Improved public transport has long been a high priority among Victorian voters however; the recent announcement of the $1.6 billion project to remove nine level crossings between Caulfield and Dandenong has not been met with the expected enthusiasm.
The Caulfield to Dandenong project can be traced at least a decade back to studies identifying the need to remove level crossings on Melbourne’s busiest rail corridor and add capacity with additional tracks. Ground conditions along the corridor make lowering the line extremely complex and expensive, and unless all of the level crossings removed along this stretch, the full benefits for relieving road congestion, improving rail and bus services cannot be realised.
This was always going to be a mega-project and one most likely to involve elevated rail.
The previous Napthine Government approved a $2.5b project for the same corridor under an unsolicited bid by a private consortium. Originally, this proposed allowing passenger vehicles to pass beneath the rail line, while trucks would use level crossings. Rejected by the state roads authority in favour of trenching the railway line to remove only four level crossings, this proposal was cancelled by the incoming Labor administration and replaced with the state-driven proposal to upgrade the entire corridor which includes approximately 8.2km of elevated tracks 9 meters above street level in three sections; five new elevated stations; and 22.5 hectares of new public open space on land formerly occupied by the rail tracks.
In apparent confusion about the relative merits and status of private sector bids versus public sector driven projects over the years, many residents argue they had been promised rail-under-road grade separations.
Although consultation was executed in 2015 along the corridor, this was to understand what communities would like to see in terms of problems remedied and new facilities. There was little to explicitly explain the various options for grade separation and why some would be more viable than others. While such conversations may have happened informally, the only testing of design options appears to have been via focus groups. Thus, for the broader community, the final designs released had the effect of a fait accompli.
The Herald Sun and the Opposition have hijacked this history to develop a narrative that frames the Andrews Government as uncaring about residents’ concerns which has bolstered objectors to make numerous hyperbolic claims, many lacking evidence. These claims include: increased noise and vibration, overshadowing, overlooking of back yards from trains, and viaduct undercrofts becoming an un-maintained dumping ground attracting crime, vagrancy and prostitution.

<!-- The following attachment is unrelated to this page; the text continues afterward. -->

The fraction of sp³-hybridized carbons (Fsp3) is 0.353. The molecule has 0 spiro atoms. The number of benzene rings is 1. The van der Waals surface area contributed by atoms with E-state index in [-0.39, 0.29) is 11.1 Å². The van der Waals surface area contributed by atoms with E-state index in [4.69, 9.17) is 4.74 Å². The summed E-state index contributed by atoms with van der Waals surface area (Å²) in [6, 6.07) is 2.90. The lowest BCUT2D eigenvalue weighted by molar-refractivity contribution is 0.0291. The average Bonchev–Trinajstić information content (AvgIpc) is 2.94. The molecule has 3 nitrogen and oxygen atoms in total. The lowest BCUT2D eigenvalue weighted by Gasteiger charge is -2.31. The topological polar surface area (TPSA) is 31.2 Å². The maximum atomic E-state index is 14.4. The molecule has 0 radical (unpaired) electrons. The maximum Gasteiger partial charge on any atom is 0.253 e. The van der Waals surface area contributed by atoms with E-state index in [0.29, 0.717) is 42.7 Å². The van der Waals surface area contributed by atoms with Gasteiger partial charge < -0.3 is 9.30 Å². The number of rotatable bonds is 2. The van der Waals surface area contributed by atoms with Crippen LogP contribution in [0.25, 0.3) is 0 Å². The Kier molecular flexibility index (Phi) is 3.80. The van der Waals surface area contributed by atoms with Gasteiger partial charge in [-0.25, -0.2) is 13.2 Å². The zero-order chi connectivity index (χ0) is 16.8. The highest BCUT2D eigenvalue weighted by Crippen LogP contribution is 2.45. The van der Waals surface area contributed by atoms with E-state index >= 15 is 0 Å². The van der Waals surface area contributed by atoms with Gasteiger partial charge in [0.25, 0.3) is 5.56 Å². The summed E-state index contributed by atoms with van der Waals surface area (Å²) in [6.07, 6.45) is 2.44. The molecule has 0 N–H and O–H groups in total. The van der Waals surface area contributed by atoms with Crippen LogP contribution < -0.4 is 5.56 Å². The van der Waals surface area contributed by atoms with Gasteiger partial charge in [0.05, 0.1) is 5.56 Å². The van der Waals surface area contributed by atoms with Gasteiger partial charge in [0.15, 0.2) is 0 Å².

Therefore, according to some in the community, the project will have detrimental outcomes and the process by which it has been developed has failed to respond to their preferences and expectations.
Elevated rail has a history in Melbourne, much of it within the city’s most desirable areas. Glenferrie and Auburn stations serve as prime examples of the way elevated rail is integrated into thriving retail strips enabling easy transfers to other forms of public transport.
Evidence from around the world shows that while elevated railways can have some of the negative impacts feared, good planning and engineering, design quality, community ownership and careful management can obviate them.
Modern engineering means less noise, as evident by newer elevated railways in Vancouver, Zurich, the Randstad and Tokyo and taller viaducts mean adjacent property at ground level cannot be seen from trains, as well as lighter undercrofts. London shows that spaces beneath viaducts can be used for warehousing, retail and entertainment, and under elevated sections of the Paris Metro, notable promenades, bike paths and street markets exist.
Elevated rail makes stations more prominent and releases public land from rail reserves. It also provides the best passenger experience, offering views over the areas it passes allowing a better appreciation of the places we live in. It can also be less disruptive to build, and less expensive than trenching or tunneling.
Given all of these benefits that go beyond the limited scope of relieving road congestion, the question remains – could it have been less controversial?
A more traditional planning process involving presentation of options and full environmental assessment may have permitted proper examination of elevated rail benefits. However, such a lengthy process in times of neo-liberal planning and the politicization of infrastructure may have allowed it to become so politicised that rationality may not have prevailed within the electoral cycle.
We are now faced with the prospect that this project will be completed within two years, just in time for the government to face re-election. In this instance, the evidence base will go beyond anything researchers can add to the debate as Melburnians will be able to experience whether or not it does what is being claimed for it now.
Ian Woodcock is an Associate Lecturer at the Centre for Urban Research at RMIT University and can be contacted at email@example.com.
This article was originally published in Planning News by Planning Institute Australia.